UCLA researchers in the Department of Molecular and Medical Pharmacology have developed a classifier for the identification and treatment of small cell neuroendocrine cancers and small-round-blue cell tumors not previously identified.
Small cell neuroendocrine (SCN) cancers are an extremely aggressive cancer type that arise across many tissue types and are thought to be relatively rare. Transdifferentiation from other cancer subtypes to a small cell neuroendocrine subtype has been observed to be an escape route from targeted therapy, and may be a resistance mechanism to more traditional chemotherapies. Furthermore, the treatment course for cancers with SCN features will likely be different than those of other subtypes, highlighting the need for correct classification of tumors with these features, and for the development of therapeutic approaches targeted at the specific vulnerabilities of these tumor types. Traditionally, determination of SCN cancers is done either on the basis of pathological diagnosis, often with immunohistochemistry of a small handful of markers such as Synaptophysin (SYP), Chromogranin (CHGA), Transcription termination factor 1 (TTF1) or Neural Cell Adhesion Molecule 1 (NCAM1). However, we have documented that many tumors with SCN features are heterogeneous for these markers, and hence can be missed using this classification modality. Hence the development of tests to identify SCN cancers is necessary for both reliable SCN diagnosis and treatment.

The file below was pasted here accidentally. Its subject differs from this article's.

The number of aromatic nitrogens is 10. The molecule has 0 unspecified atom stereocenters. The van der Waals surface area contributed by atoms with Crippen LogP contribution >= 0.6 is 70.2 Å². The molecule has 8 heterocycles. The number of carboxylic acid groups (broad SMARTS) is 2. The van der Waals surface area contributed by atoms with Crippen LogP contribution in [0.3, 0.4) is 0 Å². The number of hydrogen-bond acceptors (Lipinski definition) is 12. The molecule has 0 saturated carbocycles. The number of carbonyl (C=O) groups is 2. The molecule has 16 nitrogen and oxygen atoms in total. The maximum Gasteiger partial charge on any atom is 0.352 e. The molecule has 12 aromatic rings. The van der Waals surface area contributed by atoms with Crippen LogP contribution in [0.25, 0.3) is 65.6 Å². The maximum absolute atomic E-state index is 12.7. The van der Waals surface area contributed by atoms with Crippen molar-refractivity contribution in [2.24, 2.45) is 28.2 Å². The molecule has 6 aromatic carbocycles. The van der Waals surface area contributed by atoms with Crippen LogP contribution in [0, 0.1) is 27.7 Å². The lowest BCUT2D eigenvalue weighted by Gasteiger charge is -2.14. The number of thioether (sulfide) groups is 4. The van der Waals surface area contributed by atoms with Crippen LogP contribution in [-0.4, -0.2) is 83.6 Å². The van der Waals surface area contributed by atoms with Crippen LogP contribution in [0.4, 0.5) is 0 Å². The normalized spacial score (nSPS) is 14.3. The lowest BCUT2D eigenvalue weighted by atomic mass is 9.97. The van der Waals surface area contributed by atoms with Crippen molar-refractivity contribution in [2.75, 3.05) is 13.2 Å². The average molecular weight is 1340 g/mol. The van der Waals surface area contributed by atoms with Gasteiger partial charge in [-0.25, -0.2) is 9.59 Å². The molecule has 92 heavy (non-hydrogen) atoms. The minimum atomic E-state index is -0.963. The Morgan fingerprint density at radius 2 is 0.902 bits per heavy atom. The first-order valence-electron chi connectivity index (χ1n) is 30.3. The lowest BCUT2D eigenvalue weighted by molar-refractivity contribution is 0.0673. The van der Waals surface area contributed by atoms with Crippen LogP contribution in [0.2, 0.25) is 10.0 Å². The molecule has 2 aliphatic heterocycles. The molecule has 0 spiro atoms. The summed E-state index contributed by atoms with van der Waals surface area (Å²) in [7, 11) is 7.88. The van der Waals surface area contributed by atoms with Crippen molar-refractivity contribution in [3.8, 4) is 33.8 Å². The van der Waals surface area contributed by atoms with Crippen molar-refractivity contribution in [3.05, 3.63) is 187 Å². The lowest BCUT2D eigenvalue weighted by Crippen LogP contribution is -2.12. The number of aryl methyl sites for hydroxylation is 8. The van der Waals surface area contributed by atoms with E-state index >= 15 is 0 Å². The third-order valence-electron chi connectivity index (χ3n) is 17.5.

UCLA researchers have created a pan-cancer small cell neuroendocrine classifier from omics data and functional screens that identifies tumors with small cell neuroendocrine phenotype, despite not being initially annotated as such by pathology calls. The molecular profiling-based classifier identifies tumors with either pure SCN histology or mixed ‘SCN and non-SCN’ histology. The benefit of this method is that it uses information across all genes in the genome and hence does not suffer from the heterogeneity problem of small subsets of markers. Additionally, the method harvests pan-cancer small cell neuroendocrine similarities at the level of both molecular profiles and functional dependencies to evaluate drug sensitivities in tumors of multiple tissue types. Finally, the technology could be used to help identify unannotated cases of small cell neuroendocrine cancer as well as predict their responses to a wide array of drugs. The researchers have generated a list of candidate drugs and gene disruptions to which SCN cancers are particularly vulnerable.
This technology has been used to identify similarities between blood SCN cancers as well as lung and SCN malignancies in tumor samples.
small cell neuroendocrine cancer, cancer therapy, tumor classification, omics data, genome, drug candidates, drug sensitivity, cancer diagnosis